During the intervention period, Copenhagen EMS received 226 130 calls, while the machine learning model processed only 169 049 calls (74.7%) due to downtime. The downtime was randomly spread across the day and across dispatchers, showing equal distribution between OHCA calls and non-OHCA calls and not affecting the randomization. Of the 169 049 calls processed by the machine learning model during the 16-month study period, the machine learning model identified 5847 calls as suspected OHCA. Of these, 5242 (89.7%) were eligible for randomization and were randomized to either control (2661 [50.8%]) or intervention (2581 [49.2%]) dispatcher groups; 4588 (87.5%) of the calls were excluded after randomization (Figure 1).
The characteristics of the included patients are shown in Table 1. A total of 654 patients were enrolled, of whom 318 (48.6%) were randomly assigned to the intervention group and 336 (51.4%) to the control group. The mean (SD) age was 70 (16.1) years across both groups, 419 of 627 patients (67.8%) with known gender were men, and 332 (50.8%) had OHCAs witnessed by bystanders; most OHCAs (539 [82.4%]) took place in a residential setting. Caller and patient characteristics were similar between groups.
Primary and Secondary Outcomes
In the analysis of primary outcomes, 654 calls were eligible for analysis. From the randomized calls with verified OHCA, the medical dispatchers recognized 296 of 318 (93.1%) in the intervention group and 304 of 336 (90.5%) in the control group, with no significant difference between the 2 groups (P = .15). In the 304 calls in the intervention group, the mean (SD) time to dispatchers OHCA recognition was 1.72 (1.52) minutes vs 1.70 (1.63) minutes in 296 calls in the control group (P = .90) (Figure 2).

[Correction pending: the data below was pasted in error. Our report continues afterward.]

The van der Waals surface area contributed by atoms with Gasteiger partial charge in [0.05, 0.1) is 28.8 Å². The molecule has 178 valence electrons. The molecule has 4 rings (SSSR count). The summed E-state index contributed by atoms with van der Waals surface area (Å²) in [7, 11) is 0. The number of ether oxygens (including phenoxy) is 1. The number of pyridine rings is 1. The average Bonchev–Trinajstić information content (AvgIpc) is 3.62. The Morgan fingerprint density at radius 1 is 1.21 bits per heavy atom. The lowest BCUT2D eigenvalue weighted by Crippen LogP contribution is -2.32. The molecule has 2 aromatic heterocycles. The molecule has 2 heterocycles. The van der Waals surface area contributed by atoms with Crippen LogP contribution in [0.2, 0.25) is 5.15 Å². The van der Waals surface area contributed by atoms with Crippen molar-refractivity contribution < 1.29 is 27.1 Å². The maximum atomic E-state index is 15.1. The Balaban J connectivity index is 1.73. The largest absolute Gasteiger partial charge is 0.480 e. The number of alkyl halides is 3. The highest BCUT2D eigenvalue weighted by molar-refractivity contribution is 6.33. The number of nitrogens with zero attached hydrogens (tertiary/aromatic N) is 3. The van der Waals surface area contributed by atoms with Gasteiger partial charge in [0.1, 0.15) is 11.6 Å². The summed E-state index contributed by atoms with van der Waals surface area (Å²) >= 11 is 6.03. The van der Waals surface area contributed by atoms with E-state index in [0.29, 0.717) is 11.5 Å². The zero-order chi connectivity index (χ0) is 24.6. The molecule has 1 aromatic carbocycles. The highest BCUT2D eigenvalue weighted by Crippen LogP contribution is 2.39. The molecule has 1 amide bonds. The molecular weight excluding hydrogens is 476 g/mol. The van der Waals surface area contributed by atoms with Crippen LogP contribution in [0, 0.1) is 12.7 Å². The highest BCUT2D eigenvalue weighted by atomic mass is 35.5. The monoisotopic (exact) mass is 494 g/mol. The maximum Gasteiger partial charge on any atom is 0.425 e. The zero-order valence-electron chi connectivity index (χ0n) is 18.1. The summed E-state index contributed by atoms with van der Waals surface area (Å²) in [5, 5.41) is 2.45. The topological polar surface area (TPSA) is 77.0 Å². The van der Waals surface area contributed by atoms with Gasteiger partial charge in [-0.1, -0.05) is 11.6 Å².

In all 318 calls in the intervention group, the machine learning model recognized the OHCA and generated an alert in a mean (SD) of 1.39 (1.32) minutes from the emergency call’s onset, a difference of only 0.05 minutes compared with the suppressed alert not displayed in the 336 calls in the control group (mean [SD] time, 1.33 [1.51] minutes; P = .60)
Dispatchers started CPR instructions in 206 calls (64.8%) in the intervention group and 208 calls (61.9%) in the control group (P = .47), with no significant difference in elapsed time from when the OHCA was recognized. Elapsed time without CPR instructions was 2 seconds longer in the intervention than control group (Table 2).
In the intervention group, dispatchers’ reaction time from receiving the alert to their recognition of an OHCA was 20 seconds. The corresponding interval was 22 seconds from when the suppressed alert might have first appeared to the control group.
Machine Learning Model Compliance
Figure 3 shows how the machine learning model continually outperformed the dispatchers, both in the intervention group and in the control group. In the intervention group, 22 additional OHCAs would have been recognized by the dispatcher had they heeded the alert, and the 296 OHCAs would have been recognized 20 seconds sooner than they were in the absence of such an alert (mean [SD] time, 1.38 [1.32] minutes vs 1.71 [1.63] minutes; P = .008).
Overall Accuracy of the Machine Learning Model
We examined the 169 049 calls processed by the machine learning model, of which 1110 (0.7%) were OHCAs unwitnessed by EMS and confirmed by the Danish Cardiac Registry. Compared with medical dispatchers, the machine learning model had a significantly higher sensitivity (77.5% vs 85.0%; P < .001) but lower specificity (99.6% vs 97.4%; P < .001). The machine learning model had a significant lower positive predictive value than dispatchers (17.8% vs 55.8%; P < .001). Put in pragmatic terms, if the dispatchers had heeded the machine learning model alert, 54 additional OHCAs that were not recognized by dispatchers would have been recognized.
The machine learning model resulted in a sizeable number of false alerts in which an OHCA had not actually occurred. Thus, complete compliance with both the true and false alerts from the model in the intervention group would have resulted in 2122 cases of a false-positive OHCA (2122 of 2581 [82.2%] of all suspected OHCA calls). Had all such alerts also been disclosed to and heeded by the control group, 2161 cases (81.2%) of false-positive OHCAs would have been produced. From the 4283 false alerts, 1519 (35.5%) received a response other than a full OHCA response, increasing the total number of ambulances dispatched from 56 449 to 57 968, a 2.7% increase.